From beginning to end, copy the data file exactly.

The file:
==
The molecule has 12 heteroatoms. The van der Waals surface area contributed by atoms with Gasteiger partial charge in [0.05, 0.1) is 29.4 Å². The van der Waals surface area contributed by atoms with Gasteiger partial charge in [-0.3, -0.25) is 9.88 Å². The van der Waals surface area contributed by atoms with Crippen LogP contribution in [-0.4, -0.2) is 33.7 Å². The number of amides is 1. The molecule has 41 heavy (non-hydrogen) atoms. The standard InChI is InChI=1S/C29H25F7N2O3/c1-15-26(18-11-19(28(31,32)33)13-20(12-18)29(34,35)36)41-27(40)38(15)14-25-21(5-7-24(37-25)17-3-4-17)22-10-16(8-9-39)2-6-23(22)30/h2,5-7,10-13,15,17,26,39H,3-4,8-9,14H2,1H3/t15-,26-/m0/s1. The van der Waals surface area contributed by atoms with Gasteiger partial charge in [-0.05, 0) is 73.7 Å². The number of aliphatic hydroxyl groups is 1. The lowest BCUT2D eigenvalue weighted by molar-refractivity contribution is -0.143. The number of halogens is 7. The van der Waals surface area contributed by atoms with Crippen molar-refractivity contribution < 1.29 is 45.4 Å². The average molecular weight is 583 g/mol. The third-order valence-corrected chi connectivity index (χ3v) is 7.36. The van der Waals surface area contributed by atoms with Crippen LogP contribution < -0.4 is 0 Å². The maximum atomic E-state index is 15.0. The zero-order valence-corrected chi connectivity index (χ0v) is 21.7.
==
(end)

The molecule has 12 heteroatoms. The van der Waals surface area contributed by atoms with Gasteiger partial charge in [0.05, 0.1) is 29.4 Å². The van der Waals surface area contributed by atoms with Gasteiger partial charge in [-0.3, -0.25) is 9.88 Å². The van der Waals surface area contributed by atoms with Crippen LogP contribution in [-0.4, -0.2) is 33.7 Å². The number of amides is 1. The molecule has 41 heavy (non-hydrogen) atoms. The standard InChI is InChI=1S/C29H25F7N2O3/c1-15-26(18-11-19(28(31,32)33)13-20(12-18)29(34,35)36)41-27(40)38(15)14-25-21(5-7-24(37-25)17-3-4-17)22-10-16(8-9-39)2-6-23(22)30/h2,5-7,10-13,15,17,26,39H,3-4,8-9,14H2,1H3/t15-,26-/m0/s1. The van der Waals surface area contributed by atoms with Gasteiger partial charge in [-0.05, 0) is 73.7 Å². The number of aliphatic hydroxyl groups is 1. The lowest BCUT2D eigenvalue weighted by molar-refractivity contribution is -0.143. The number of halogens is 7. The van der Waals surface area contributed by atoms with Crippen molar-refractivity contribution < 1.29 is 45.4 Å². The average molecular weight is 583 g/mol. The third-order valence-corrected chi connectivity index (χ3v) is 7.36. The van der Waals surface area contributed by atoms with Crippen LogP contribution < -0.4 is 0 Å². The maximum atomic E-state index is 15.0. The zero-order valence-corrected chi connectivity index (χ0v) is 21.7.